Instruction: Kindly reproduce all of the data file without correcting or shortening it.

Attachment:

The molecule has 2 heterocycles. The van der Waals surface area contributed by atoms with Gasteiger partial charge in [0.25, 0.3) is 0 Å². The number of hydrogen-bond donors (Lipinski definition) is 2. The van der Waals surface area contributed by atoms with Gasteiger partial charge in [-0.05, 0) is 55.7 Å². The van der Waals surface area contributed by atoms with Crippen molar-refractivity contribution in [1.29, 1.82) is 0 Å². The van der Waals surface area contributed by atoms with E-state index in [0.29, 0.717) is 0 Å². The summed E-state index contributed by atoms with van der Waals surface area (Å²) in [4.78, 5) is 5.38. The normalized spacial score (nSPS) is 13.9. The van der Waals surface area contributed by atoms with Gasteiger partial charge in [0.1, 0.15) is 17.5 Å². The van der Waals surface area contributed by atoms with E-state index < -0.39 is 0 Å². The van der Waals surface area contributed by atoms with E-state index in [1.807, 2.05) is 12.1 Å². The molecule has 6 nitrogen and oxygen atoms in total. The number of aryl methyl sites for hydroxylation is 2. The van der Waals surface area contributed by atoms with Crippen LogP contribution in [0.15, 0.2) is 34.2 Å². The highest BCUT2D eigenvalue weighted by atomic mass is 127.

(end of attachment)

The molecule has 2 heterocycles. The van der Waals surface area contributed by atoms with Gasteiger partial charge in [0.25, 0.3) is 0 Å². The number of hydrogen-bond donors (Lipinski definition) is 2. The van der Waals surface area contributed by atoms with Gasteiger partial charge in [-0.05, 0) is 55.7 Å². The van der Waals surface area contributed by atoms with Crippen molar-refractivity contribution in [1.29, 1.82) is 0 Å². The van der Waals surface area contributed by atoms with E-state index in [0.29, 0.717) is 0 Å². The summed E-state index contributed by atoms with van der Waals surface area (Å²) in [4.78, 5) is 5.38. The normalized spacial score (nSPS) is 13.9. The van der Waals surface area contributed by atoms with Gasteiger partial charge in [0.1, 0.15) is 17.5 Å². The van der Waals surface area contributed by atoms with E-state index < -0.39 is 0 Å². The van der Waals surface area contributed by atoms with E-state index in [1.807, 2.05) is 12.1 Å². The molecule has 6 nitrogen and oxygen atoms in total. The number of aryl methyl sites for hydroxylation is 2. The van der Waals surface area contributed by atoms with Crippen LogP contribution in [0.15, 0.2) is 34.2 Å². The highest BCUT2D eigenvalue weighted by atomic mass is 127.